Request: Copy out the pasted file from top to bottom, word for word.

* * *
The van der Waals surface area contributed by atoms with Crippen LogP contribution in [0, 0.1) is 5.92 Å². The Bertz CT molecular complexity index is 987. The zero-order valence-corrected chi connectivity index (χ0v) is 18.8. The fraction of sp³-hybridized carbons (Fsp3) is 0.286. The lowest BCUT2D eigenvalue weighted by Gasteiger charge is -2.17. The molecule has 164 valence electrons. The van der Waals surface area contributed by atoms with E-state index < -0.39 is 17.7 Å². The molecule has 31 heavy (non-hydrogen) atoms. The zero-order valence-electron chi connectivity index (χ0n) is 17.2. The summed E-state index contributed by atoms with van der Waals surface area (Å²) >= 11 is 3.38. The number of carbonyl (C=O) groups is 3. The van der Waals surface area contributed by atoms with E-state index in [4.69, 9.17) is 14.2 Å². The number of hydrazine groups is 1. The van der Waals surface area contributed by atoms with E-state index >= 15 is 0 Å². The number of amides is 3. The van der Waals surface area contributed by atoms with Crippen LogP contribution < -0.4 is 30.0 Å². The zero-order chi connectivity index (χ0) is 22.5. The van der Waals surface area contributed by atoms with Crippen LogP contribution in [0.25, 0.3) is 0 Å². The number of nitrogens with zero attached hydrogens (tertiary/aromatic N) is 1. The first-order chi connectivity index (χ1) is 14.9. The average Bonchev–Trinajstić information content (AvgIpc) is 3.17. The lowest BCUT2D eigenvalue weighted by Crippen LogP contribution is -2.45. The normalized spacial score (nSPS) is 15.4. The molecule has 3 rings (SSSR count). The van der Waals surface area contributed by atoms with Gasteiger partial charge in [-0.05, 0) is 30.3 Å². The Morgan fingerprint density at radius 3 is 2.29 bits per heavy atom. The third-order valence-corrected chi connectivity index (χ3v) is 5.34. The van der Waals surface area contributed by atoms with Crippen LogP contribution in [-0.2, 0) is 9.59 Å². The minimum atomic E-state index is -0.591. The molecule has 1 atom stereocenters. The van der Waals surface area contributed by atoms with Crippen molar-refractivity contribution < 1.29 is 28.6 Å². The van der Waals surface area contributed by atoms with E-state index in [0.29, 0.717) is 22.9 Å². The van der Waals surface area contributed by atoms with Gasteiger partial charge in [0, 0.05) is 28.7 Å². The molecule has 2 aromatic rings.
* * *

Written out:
The van der Waals surface area contributed by atoms with Crippen LogP contribution in [0, 0.1) is 5.92 Å². The Bertz CT molecular complexity index is 987. The zero-order valence-corrected chi connectivity index (χ0v) is 18.8. The fraction of sp³-hybridized carbons (Fsp3) is 0.286. The lowest BCUT2D eigenvalue weighted by Gasteiger charge is -2.17. The molecule has 164 valence electrons. The van der Waals surface area contributed by atoms with E-state index < -0.39 is 17.7 Å². The molecule has 31 heavy (non-hydrogen) atoms. The zero-order valence-electron chi connectivity index (χ0n) is 17.2. The summed E-state index contributed by atoms with van der Waals surface area (Å²) >= 11 is 3.38. The number of carbonyl (C=O) groups is 3. The van der Waals surface area contributed by atoms with E-state index in [4.69, 9.17) is 14.2 Å². The number of hydrazine groups is 1. The van der Waals surface area contributed by atoms with E-state index >= 15 is 0 Å². The number of amides is 3. The van der Waals surface area contributed by atoms with Crippen LogP contribution < -0.4 is 30.0 Å². The zero-order chi connectivity index (χ0) is 22.5. The van der Waals surface area contributed by atoms with Crippen LogP contribution in [0.25, 0.3) is 0 Å². The number of nitrogens with zero attached hydrogens (tertiary/aromatic N) is 1. The first-order chi connectivity index (χ1) is 14.9. The average Bonchev–Trinajstić information content (AvgIpc) is 3.17. The lowest BCUT2D eigenvalue weighted by Crippen LogP contribution is -2.45. The normalized spacial score (nSPS) is 15.4. The molecule has 3 rings (SSSR count). The van der Waals surface area contributed by atoms with Gasteiger partial charge in [-0.05, 0) is 30.3 Å². The Morgan fingerprint density at radius 3 is 2.29 bits per heavy atom. The third-order valence-corrected chi connectivity index (χ3v) is 5.34. The van der Waals surface area contributed by atoms with Crippen LogP contribution in [-0.2, 0) is 9.59 Å². The minimum atomic E-state index is -0.591. The molecule has 1 atom stereocenters. The van der Waals surface area contributed by atoms with Crippen molar-refractivity contribution < 1.29 is 28.6 Å². The van der Waals surface area contributed by atoms with E-state index in [0.29, 0.717) is 22.9 Å². The van der Waals surface area contributed by atoms with Gasteiger partial charge in [0, 0.05) is 28.7 Å². The molecule has 2 aromatic rings.